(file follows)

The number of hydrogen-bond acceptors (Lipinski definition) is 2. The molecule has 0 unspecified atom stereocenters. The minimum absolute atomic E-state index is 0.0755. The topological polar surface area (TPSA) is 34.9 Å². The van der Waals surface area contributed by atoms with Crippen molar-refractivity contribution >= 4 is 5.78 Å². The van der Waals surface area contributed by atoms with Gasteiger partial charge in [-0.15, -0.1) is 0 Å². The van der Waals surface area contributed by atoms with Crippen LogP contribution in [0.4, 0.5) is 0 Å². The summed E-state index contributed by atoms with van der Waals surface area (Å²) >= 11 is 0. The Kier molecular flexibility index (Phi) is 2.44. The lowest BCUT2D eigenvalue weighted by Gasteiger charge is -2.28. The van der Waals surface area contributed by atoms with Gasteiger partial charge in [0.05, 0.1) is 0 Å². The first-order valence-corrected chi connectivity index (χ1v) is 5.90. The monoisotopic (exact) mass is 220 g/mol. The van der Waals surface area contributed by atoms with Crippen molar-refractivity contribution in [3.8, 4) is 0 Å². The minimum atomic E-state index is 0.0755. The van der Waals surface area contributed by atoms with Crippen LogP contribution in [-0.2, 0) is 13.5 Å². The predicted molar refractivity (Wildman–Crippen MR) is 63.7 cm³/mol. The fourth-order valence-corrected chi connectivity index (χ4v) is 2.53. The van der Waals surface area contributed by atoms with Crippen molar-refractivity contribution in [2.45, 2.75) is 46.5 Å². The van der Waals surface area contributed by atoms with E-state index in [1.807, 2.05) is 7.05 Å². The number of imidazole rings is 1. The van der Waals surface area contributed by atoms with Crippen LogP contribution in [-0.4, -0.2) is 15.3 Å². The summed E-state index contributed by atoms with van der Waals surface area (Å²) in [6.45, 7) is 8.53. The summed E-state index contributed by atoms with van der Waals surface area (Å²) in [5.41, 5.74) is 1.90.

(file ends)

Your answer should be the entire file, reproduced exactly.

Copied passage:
The number of hydrogen-bond acceptors (Lipinski definition) is 2. The molecule has 0 unspecified atom stereocenters. The minimum absolute atomic E-state index is 0.0755. The topological polar surface area (TPSA) is 34.9 Å². The van der Waals surface area contributed by atoms with Crippen molar-refractivity contribution >= 4 is 5.78 Å². The van der Waals surface area contributed by atoms with Gasteiger partial charge in [-0.15, -0.1) is 0 Å². The van der Waals surface area contributed by atoms with Crippen LogP contribution in [0.4, 0.5) is 0 Å². The summed E-state index contributed by atoms with van der Waals surface area (Å²) >= 11 is 0. The Kier molecular flexibility index (Phi) is 2.44. The lowest BCUT2D eigenvalue weighted by Gasteiger charge is -2.28. The van der Waals surface area contributed by atoms with Gasteiger partial charge in [0.05, 0.1) is 0 Å². The first-order valence-corrected chi connectivity index (χ1v) is 5.90. The monoisotopic (exact) mass is 220 g/mol. The van der Waals surface area contributed by atoms with Crippen molar-refractivity contribution in [3.8, 4) is 0 Å². The minimum atomic E-state index is 0.0755. The van der Waals surface area contributed by atoms with Crippen LogP contribution in [-0.2, 0) is 13.5 Å². The predicted molar refractivity (Wildman–Crippen MR) is 63.7 cm³/mol. The fourth-order valence-corrected chi connectivity index (χ4v) is 2.53. The van der Waals surface area contributed by atoms with Crippen molar-refractivity contribution in [2.45, 2.75) is 46.5 Å². The van der Waals surface area contributed by atoms with E-state index in [1.807, 2.05) is 7.05 Å². The number of imidazole rings is 1. The van der Waals surface area contributed by atoms with Crippen LogP contribution in [-0.4, -0.2) is 15.3 Å². The summed E-state index contributed by atoms with van der Waals surface area (Å²) in [6.45, 7) is 8.53. The summed E-state index contributed by atoms with van der Waals surface area (Å²) in [5.41, 5.74) is 1.90.